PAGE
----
In the just published book “Facing Tyson: 15 Fighters, 15 Stories,” author Ted A. Kluck interviewed 15 boxers who faced the once mighty Mike Tyson.
Kluck is a terrific interviewer who managed to draw raw, emotionally honest material from nearly every one of his subjects, which included Sammy Scaff, Marvis Frazier, Jose Ribalta, James “Bonecrusher” Smith, Pinklon Thomas, Tyrell Biggs, Tony Tubbs, Buster Mathis Jr., Lou Savarese, Lennox Lewis and Kevin McBride.
The chapters devoted to Frazier, Biggs, Ribalta and Mathis are especially poignant because the fighters are shown to be as powerful as they are vulnerable. The fragility of life is glaringly apparent when speaking to all of them.
Even Kluck’s efforts to speak with subjects who were not cooperative are recalled with great color. Mitch “Blood” Green and Peter McNeeley both thought their stories were worth much more than Kluck was rightfully unwilling to pay – which was nothing.
Every subject is shown to be all too human. While it would be easy to portray many of them as losers to Tyson – as well as in the game of life – Kluck brilliantly depicts them as the multi-faceted, complex human beings that they – and we – all are.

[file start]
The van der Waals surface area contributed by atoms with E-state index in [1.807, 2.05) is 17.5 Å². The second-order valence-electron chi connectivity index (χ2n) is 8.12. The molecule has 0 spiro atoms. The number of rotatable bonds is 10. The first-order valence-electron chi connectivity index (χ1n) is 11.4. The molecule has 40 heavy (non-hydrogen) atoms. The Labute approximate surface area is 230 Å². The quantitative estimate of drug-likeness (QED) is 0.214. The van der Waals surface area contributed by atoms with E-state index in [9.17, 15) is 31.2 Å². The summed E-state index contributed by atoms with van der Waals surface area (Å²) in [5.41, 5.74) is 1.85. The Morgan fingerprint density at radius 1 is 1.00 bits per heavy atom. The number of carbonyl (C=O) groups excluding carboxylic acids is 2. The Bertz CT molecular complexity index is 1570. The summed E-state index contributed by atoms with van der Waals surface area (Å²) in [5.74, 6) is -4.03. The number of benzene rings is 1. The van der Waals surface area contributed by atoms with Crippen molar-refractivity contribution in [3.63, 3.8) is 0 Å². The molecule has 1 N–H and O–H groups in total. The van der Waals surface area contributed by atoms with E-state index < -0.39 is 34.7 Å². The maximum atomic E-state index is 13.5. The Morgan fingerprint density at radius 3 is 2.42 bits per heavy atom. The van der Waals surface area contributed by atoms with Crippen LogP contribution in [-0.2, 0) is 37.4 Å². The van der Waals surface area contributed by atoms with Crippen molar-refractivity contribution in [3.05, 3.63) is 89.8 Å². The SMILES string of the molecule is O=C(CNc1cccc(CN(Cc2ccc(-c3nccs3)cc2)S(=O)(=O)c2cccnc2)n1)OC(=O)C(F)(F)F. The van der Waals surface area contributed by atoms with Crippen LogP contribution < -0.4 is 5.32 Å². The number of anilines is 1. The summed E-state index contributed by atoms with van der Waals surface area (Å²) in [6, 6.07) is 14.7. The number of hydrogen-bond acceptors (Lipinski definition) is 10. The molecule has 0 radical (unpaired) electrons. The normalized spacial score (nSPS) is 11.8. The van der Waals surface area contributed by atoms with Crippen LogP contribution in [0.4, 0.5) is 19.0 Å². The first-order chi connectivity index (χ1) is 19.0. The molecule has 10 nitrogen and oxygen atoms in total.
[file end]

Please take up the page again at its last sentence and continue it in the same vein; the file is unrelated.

Like all good journalists Kluck avoids stereotyping, even when it would be so easy to do so. The reader can’t help but root for these fighters as they face the daunting challenges of life in much the same fashion as everyone else.
Some are lucky enough to have their senses and their finances intact, while others dangle precariously between fame and obscurity.
Scaff, he says, “strikes me as the kind of guy who is at peace with his boxing career in terms of what he did and didn’t accomplish.”
He describes Green as a “living rap video stereotype. Gold teeth. Check. Jheri curl. Check.”
“As a writer,” he adds, “I am acutely aware of the fact that I am treading on the very thin ice of racial stereotype, but Mitch Green looks like the kind of guy who would kill you for your Nikes and throw the shoeless body in the dumpster. This makes me uneasy.”
He writes a brilliant chapter about the recently widowed Marvis Frazier's disparate life as both his own man and the son of an imposing ring legend.
The chapter on Ribalta, who seems like a genuinely nice, simple man, is especially touching. Ribalta now works as a guard at a school for troubled kids, who often tease him by saying Tyson knocked him out so they can too.
“I keep to myself the idea that there is perhaps nothing worse than being mocked by schoolchildren, and then realize that is probably why Ribalta fought for a living and I didn’t,” muses Kluck.
When I met Bonecrusher Smith at the Hall of Fame induction ceremonies in Canastota, New York, several years ago, he was hawking telephone cards in a multi-level marketing business along the lines of Amway.
Things haven’t changed much since then. When Kluck visited with Smith, the former titlist was trying to sign up travel agents to work in his down line. Kluck described Smith as a “born salesman,” but still refused to fall for the pitch. Smart move!